There is no Web 2.0 bubble – and real estate technology ain't what it used to be

Back in 2000, the online real estate category flamed out with the rest of the “dot-com” universe. It was five cold years before innovation flowered once more.

That will never happen again.

Yes, there are plenty of failed Web 2.0 companies, thousands of silly apps. Many more are on the way. But there is no “Web 2.0 bubble” — just a constant fizz of development, trial, error and, once in a while, breakthrough success.

This is enabled, and will be sustained, by dramatically lowered barriers confronting technology innovators. One can get a product to market cheaper and more quickly than before. Distribution is cheaper. Hosting is cheaper. The web is a more open and fluid environment.

A corollary of this reality is that the dividing line between “real estate technology” and the rest of the technology world is fading fast. Back in 1999 there were hundreds of real estate technology companies and applications – everything from website platforms to transaction management suites – tailored to something often characterized as “The unique needs of brokers and agents.”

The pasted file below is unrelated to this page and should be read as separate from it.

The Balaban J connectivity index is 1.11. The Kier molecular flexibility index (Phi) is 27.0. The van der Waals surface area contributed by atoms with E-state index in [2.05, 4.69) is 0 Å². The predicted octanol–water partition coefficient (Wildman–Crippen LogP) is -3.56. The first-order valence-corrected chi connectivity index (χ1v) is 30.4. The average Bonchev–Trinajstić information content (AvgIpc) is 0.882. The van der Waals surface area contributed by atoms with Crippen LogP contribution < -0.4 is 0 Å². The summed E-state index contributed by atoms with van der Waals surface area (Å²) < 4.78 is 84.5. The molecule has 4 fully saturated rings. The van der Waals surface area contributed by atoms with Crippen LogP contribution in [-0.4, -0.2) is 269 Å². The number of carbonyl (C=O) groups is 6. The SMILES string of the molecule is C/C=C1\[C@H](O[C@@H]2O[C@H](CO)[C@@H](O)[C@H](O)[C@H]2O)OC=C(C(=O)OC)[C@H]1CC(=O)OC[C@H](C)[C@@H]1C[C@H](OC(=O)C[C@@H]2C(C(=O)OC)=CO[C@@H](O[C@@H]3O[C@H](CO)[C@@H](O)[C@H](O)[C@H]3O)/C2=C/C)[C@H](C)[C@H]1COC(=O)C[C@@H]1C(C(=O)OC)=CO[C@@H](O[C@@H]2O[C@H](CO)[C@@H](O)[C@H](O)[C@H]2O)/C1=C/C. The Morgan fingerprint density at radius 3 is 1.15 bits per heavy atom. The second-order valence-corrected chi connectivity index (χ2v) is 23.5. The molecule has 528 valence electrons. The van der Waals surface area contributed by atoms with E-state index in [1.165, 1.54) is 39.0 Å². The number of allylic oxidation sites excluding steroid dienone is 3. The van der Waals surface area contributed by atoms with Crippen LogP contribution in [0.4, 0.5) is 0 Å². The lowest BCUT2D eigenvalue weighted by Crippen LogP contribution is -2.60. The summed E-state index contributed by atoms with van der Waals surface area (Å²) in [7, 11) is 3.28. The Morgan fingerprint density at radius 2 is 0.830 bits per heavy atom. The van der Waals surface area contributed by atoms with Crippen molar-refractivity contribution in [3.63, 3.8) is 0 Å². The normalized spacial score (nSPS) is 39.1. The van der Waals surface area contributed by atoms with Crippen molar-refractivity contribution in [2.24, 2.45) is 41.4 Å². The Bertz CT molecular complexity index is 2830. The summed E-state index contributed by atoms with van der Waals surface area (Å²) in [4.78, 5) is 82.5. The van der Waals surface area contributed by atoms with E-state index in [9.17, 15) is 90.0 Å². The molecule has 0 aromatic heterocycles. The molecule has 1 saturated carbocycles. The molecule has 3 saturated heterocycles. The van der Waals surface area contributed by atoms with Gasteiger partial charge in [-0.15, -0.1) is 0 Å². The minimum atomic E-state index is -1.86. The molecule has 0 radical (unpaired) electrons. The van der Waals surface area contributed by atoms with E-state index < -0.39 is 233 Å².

Today, those inside the industry are often better served by bypassing real estate specific vendors and applications to pick form the burgeoning flower bed of platforms, APIs and apps from outside the category.

Here are a few examples, plucked from just the past week of technology news:

  • Google announced a new “What’s here?” feature in Google Maps. It gives the user – a home buyer, for example – a peripheral view around a point on a map. It’s available through the Google Maps API.
  • launched “ for publishers,” which allows website owners (e.g., a real estate brokerage, agent, or listings site) to integrate neighborhood level news, blog posts and tweets with their own content. This is a compelling addition to a listings detail page for a couple reasons: It’s fresh (indeed, in some cases, real time) and provides the user with a sense for the ambient noise of a place, the stuff charts and graphs can’t render.
  • YouTube upgraded it channel designs and layout. Until now, creating a YouTube channel made sense for a lot of reasons – but a creating a cohesive brand experience was not one of them. Even large brand efforts like the (prematurely) celebrated Coldwell Banker channel have been limited by a kludgy interface. That’s no longer the case.
  • BookFresh launched today. It’s an appointment-gathering application built primarily for small businesses: Plumbers, massage therapists, accountants … and Realtors. It’s slick, robust and represents a compelling alternative to real estate showing applications.

Of course, all these things are free or darn close to free.